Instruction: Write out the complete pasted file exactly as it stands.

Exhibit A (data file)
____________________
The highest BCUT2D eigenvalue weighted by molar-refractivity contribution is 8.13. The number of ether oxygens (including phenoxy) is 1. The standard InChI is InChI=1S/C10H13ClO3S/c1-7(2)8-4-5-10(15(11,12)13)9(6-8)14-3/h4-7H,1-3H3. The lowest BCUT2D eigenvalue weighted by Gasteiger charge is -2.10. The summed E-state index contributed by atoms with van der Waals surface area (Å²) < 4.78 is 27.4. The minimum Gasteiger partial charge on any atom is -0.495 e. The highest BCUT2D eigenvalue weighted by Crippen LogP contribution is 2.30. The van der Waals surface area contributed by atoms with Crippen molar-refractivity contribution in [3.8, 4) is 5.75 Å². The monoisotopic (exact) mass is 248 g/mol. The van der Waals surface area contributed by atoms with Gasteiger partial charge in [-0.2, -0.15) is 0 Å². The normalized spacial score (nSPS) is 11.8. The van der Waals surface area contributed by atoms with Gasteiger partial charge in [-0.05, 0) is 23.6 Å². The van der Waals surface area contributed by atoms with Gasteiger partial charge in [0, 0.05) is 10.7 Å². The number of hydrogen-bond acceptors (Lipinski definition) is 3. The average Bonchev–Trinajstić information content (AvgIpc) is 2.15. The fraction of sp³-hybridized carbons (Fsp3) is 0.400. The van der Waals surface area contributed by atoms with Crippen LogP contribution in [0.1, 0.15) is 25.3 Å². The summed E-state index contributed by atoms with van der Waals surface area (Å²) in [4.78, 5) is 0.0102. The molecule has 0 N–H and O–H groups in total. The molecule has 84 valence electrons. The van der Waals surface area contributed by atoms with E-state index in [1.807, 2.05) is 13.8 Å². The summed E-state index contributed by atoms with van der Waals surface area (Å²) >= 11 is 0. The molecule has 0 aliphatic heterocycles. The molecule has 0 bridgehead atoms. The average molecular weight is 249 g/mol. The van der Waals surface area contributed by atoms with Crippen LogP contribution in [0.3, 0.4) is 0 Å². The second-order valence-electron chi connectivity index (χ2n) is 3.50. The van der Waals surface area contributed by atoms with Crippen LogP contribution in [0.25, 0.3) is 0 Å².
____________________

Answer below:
The highest BCUT2D eigenvalue weighted by molar-refractivity contribution is 8.13. The number of ether oxygens (including phenoxy) is 1. The standard InChI is InChI=1S/C10H13ClO3S/c1-7(2)8-4-5-10(15(11,12)13)9(6-8)14-3/h4-7H,1-3H3. The lowest BCUT2D eigenvalue weighted by Gasteiger charge is -2.10. The summed E-state index contributed by atoms with van der Waals surface area (Å²) < 4.78 is 27.4. The minimum Gasteiger partial charge on any atom is -0.495 e. The highest BCUT2D eigenvalue weighted by Crippen LogP contribution is 2.30. The van der Waals surface area contributed by atoms with Crippen molar-refractivity contribution in [3.8, 4) is 5.75 Å². The monoisotopic (exact) mass is 248 g/mol. The van der Waals surface area contributed by atoms with Gasteiger partial charge in [-0.2, -0.15) is 0 Å². The normalized spacial score (nSPS) is 11.8. The van der Waals surface area contributed by atoms with Gasteiger partial charge in [-0.05, 0) is 23.6 Å². The van der Waals surface area contributed by atoms with Gasteiger partial charge in [0, 0.05) is 10.7 Å². The number of hydrogen-bond acceptors (Lipinski definition) is 3. The average Bonchev–Trinajstić information content (AvgIpc) is 2.15. The fraction of sp³-hybridized carbons (Fsp3) is 0.400. The van der Waals surface area contributed by atoms with Crippen LogP contribution in [0.1, 0.15) is 25.3 Å². The summed E-state index contributed by atoms with van der Waals surface area (Å²) in [4.78, 5) is 0.0102. The molecule has 0 N–H and O–H groups in total. The molecule has 84 valence electrons. The van der Waals surface area contributed by atoms with E-state index in [1.807, 2.05) is 13.8 Å². The summed E-state index contributed by atoms with van der Waals surface area (Å²) >= 11 is 0. The molecule has 0 aliphatic heterocycles. The molecule has 0 bridgehead atoms. The average molecular weight is 249 g/mol. The van der Waals surface area contributed by atoms with Crippen LogP contribution in [0.3, 0.4) is 0 Å². The second-order valence-electron chi connectivity index (χ2n) is 3.50. The van der Waals surface area contributed by atoms with Crippen LogP contribution in [0.25, 0.3) is 0 Å².